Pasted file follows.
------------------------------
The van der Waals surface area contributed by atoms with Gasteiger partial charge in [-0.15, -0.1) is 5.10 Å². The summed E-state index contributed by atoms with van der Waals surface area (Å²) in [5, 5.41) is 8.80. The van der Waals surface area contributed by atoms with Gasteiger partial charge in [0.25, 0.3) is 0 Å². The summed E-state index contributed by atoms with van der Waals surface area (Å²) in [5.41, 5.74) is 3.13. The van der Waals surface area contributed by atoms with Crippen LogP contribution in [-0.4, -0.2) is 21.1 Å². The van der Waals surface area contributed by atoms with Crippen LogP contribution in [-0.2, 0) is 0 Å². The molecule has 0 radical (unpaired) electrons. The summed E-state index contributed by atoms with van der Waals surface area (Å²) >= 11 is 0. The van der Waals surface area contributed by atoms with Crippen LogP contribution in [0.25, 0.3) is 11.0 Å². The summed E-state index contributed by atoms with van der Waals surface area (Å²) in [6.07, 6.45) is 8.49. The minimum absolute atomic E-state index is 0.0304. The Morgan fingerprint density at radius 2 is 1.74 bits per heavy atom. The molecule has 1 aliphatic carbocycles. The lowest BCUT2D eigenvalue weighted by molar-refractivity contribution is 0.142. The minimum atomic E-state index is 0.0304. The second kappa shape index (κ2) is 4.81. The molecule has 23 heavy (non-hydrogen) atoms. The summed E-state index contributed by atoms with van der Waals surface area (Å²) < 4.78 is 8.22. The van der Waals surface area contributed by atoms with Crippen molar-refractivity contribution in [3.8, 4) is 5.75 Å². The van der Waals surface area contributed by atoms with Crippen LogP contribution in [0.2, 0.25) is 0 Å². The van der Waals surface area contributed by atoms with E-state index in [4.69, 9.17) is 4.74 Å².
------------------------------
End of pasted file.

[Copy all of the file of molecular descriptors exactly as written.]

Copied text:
The van der Waals surface area contributed by atoms with Gasteiger partial charge in [-0.15, -0.1) is 5.10 Å². The summed E-state index contributed by atoms with van der Waals surface area (Å²) in [5, 5.41) is 8.80. The van der Waals surface area contributed by atoms with Gasteiger partial charge in [0.25, 0.3) is 0 Å². The summed E-state index contributed by atoms with van der Waals surface area (Å²) in [5.41, 5.74) is 3.13. The van der Waals surface area contributed by atoms with Crippen LogP contribution in [-0.4, -0.2) is 21.1 Å². The van der Waals surface area contributed by atoms with Crippen LogP contribution in [-0.2, 0) is 0 Å². The molecule has 0 radical (unpaired) electrons. The summed E-state index contributed by atoms with van der Waals surface area (Å²) >= 11 is 0. The van der Waals surface area contributed by atoms with Crippen LogP contribution in [0.25, 0.3) is 11.0 Å². The summed E-state index contributed by atoms with van der Waals surface area (Å²) in [6.07, 6.45) is 8.49. The minimum absolute atomic E-state index is 0.0304. The Morgan fingerprint density at radius 2 is 1.74 bits per heavy atom. The molecule has 1 aliphatic carbocycles. The lowest BCUT2D eigenvalue weighted by molar-refractivity contribution is 0.142. The minimum atomic E-state index is 0.0304. The second kappa shape index (κ2) is 4.81. The molecule has 23 heavy (non-hydrogen) atoms. The summed E-state index contributed by atoms with van der Waals surface area (Å²) < 4.78 is 8.22. The van der Waals surface area contributed by atoms with Crippen molar-refractivity contribution in [3.8, 4) is 5.75 Å². The van der Waals surface area contributed by atoms with Crippen LogP contribution in [0.2, 0.25) is 0 Å². The van der Waals surface area contributed by atoms with E-state index in [4.69, 9.17) is 4.74 Å².